The first session is called, “Make Assessment Engaging – Be Part of the Process.” Facilitated by two well-known faculty members and assessment leaders from Drexel University, the interactive session will feature the “Wizards of Assessment” (think Dorothy and the Scarecrow!) in a unique format that makes the assessment process both meaningful and – dare we say — fun. Janet Long shared that the session is, “designed around a familiar theme to make the material more accessible and less intimidating.” Attendees of this presentation will be given an assessment scenario and will work with a group to address an assessment related challenge.  This session will be helpful for recruitment and career services professionals.

The second session is a panel discussion called “Overcoming the Fear of the “A” Word (Assessment).” The panel will consist of Jennifer Grauso, representing best assessment practices at St. John’s University, and Dr. Jocelyn Manigo and Janet Long, both representing Academic Support Services at Widener University. Debra Klokis of The College of New Jersey will facilitate the panel which will include ample time for audience participation and questions.

We hope that you’ll join us for the EACE Spring Meet Up and Assessment Track. There’s still time to register!

Read more about the mission of the Outcomes and Assessment Committee.

Written by Dorothy Hayden with Janet Long

It’s Not Personal, It’s Business” Wait, Yes It Is!

By Jennifer Serra, Westfield State University

We frequently teach our students the importance of networking, making connections and making it personal, but how often are we practicing this? We take the time in our one-on-one appointments, however students at our presentations and campus programming don’t gain that same quality individualized time. We set aside time to contact employers after a job fair and should try to do the same with the students we meet.

Something I’ve done to reach first and second year students in presentations is having them write their name, email and what their goals are/dream job is on a notecard along any other question they have but might be too afraid to ask. I have a feeling I’m not the only one that hears crickets when I ask if there are any questions. I collect the notecards and send them a personalized email within a week. I know what you’re thinking. When am I going to find the time to send out individual emails? However, I only do this with presentations to first and second year students and in smaller classrooms. Since they are settling into campus life, visiting the Career Center is probably not a priority at this point. I am committed to sending them the email and addressing their job or question they had wrote down within that week time frame. In the email, I include helpful links that I reviewed in the presentation and our Steps to Success 4 Year Plan handout. The links direct them back to our website and get them familiar with our online resources. When I present, I usually don’t see students jotting notes down so this is a guaranteed way to get them the appropriate information and establish myself as a resource they can go to for help down the road.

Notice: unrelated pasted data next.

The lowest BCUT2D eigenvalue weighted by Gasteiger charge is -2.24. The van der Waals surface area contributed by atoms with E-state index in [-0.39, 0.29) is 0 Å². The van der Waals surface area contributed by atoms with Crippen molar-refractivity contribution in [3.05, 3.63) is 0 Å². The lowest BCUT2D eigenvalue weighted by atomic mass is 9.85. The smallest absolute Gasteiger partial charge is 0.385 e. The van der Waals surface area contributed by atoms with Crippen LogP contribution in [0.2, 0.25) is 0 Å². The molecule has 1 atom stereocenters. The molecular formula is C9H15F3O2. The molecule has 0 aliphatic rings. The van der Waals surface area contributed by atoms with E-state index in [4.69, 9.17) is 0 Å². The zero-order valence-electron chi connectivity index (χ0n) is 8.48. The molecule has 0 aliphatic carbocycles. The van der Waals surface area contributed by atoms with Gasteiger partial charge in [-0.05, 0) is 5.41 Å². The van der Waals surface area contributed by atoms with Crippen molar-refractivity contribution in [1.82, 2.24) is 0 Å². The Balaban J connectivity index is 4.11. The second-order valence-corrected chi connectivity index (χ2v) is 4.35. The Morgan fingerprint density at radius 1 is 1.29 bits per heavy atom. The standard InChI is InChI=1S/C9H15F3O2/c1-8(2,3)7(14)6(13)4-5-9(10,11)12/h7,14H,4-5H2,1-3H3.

In the Chronicle of Higher Education article Small Changes in Teaching: Making Connections by James E. Lang, he discusses a few ways faculty members can help students’ link course content to the world around them. This holds true for those of us teaching Career Development as well. The best connections and relationships usually begin with an in-person meeting rather than a phone call and with students it’s no different. Presentations and programming get us in the door and from there we need to make the connection. We can promote our resources and social media networks all day long but they first have to see the value in what we’re doing and have to offer them.

As we know, students are bombarded with mass emails. The personalized email is sure to stand out to them! My hope is that the students find the emails helpful and it’s extremely rewarding to receive that response from them letting you know that it is. If we can engage them early on and develop a helping relationship, the end result benefits the entire institution.

computer-image

Source
Lang, J. M. (2016, February 08). Small Changes in Teaching: Making Connections. http://www.chronicle.com/article/Small-Changes-in-Teaching-/235230/

Jennifer Serra is a Career Counselor at Westfield State University in Westfield, MA

New Member Spotlight – “We Are EACE” – Meet Kimberly Helmle, Talent Acquisition Specialist at Enterprise Holdings

EACE has been asking new members to share some fun facts about themselves. Here we get to know Kimberly Helmle from Enterprise Holdings

Where are you originally from?
Springfield, PA

Where do you live now?
Downingtown, PA

Outside of work, what are some of your favorite things to do?
I love to use my time by spending it with family or friends. I think it’s important to have an experience and share with those that mean the most to you. That way, you can create memories to recall those moments in the future. I also love to travel!  I’m always trying to plan weekend adventures or put thought into a destination that I’d like to cross off of my list of places to visit. Lastly, I love things vintage that has a story behind it. On the weekends, I venture to different Antique Stores and to find hidden treasures anything that have a piece of history associated with them.

Why do you do what you do?